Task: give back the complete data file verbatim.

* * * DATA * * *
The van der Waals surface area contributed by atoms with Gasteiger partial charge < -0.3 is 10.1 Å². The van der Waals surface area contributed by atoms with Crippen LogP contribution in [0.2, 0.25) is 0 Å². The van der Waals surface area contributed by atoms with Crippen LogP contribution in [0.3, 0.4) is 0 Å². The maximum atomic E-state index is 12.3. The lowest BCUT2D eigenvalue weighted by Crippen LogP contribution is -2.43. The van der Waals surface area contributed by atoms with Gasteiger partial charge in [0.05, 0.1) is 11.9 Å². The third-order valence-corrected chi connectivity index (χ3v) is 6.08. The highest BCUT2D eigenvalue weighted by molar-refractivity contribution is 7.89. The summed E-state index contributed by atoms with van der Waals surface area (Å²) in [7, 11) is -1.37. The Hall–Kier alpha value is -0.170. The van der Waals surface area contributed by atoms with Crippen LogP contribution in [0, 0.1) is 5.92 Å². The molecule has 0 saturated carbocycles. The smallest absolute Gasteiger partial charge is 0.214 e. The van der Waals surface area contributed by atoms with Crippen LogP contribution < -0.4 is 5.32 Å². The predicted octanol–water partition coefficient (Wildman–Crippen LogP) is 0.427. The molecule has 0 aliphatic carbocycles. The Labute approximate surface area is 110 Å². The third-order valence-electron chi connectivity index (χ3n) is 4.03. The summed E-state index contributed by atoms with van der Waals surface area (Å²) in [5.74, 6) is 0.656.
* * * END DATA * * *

The van der Waals surface area contributed by atoms with Gasteiger partial charge < -0.3 is 10.1 Å². The van der Waals surface area contributed by atoms with Crippen LogP contribution in [0.2, 0.25) is 0 Å². The van der Waals surface area contributed by atoms with Crippen LogP contribution in [0.3, 0.4) is 0 Å². The maximum atomic E-state index is 12.3. The lowest BCUT2D eigenvalue weighted by Crippen LogP contribution is -2.43. The van der Waals surface area contributed by atoms with Gasteiger partial charge in [0.05, 0.1) is 11.9 Å². The third-order valence-corrected chi connectivity index (χ3v) is 6.08. The highest BCUT2D eigenvalue weighted by molar-refractivity contribution is 7.89. The summed E-state index contributed by atoms with van der Waals surface area (Å²) in [7, 11) is -1.37. The Hall–Kier alpha value is -0.170. The van der Waals surface area contributed by atoms with Crippen LogP contribution in [0, 0.1) is 5.92 Å². The molecule has 0 saturated carbocycles. The smallest absolute Gasteiger partial charge is 0.214 e. The van der Waals surface area contributed by atoms with Crippen LogP contribution < -0.4 is 5.32 Å². The predicted octanol–water partition coefficient (Wildman–Crippen LogP) is 0.427. The molecule has 0 aliphatic carbocycles. The Labute approximate surface area is 110 Å². The third-order valence-electron chi connectivity index (χ3n) is 4.03. The summed E-state index contributed by atoms with van der Waals surface area (Å²) in [5.74, 6) is 0.656.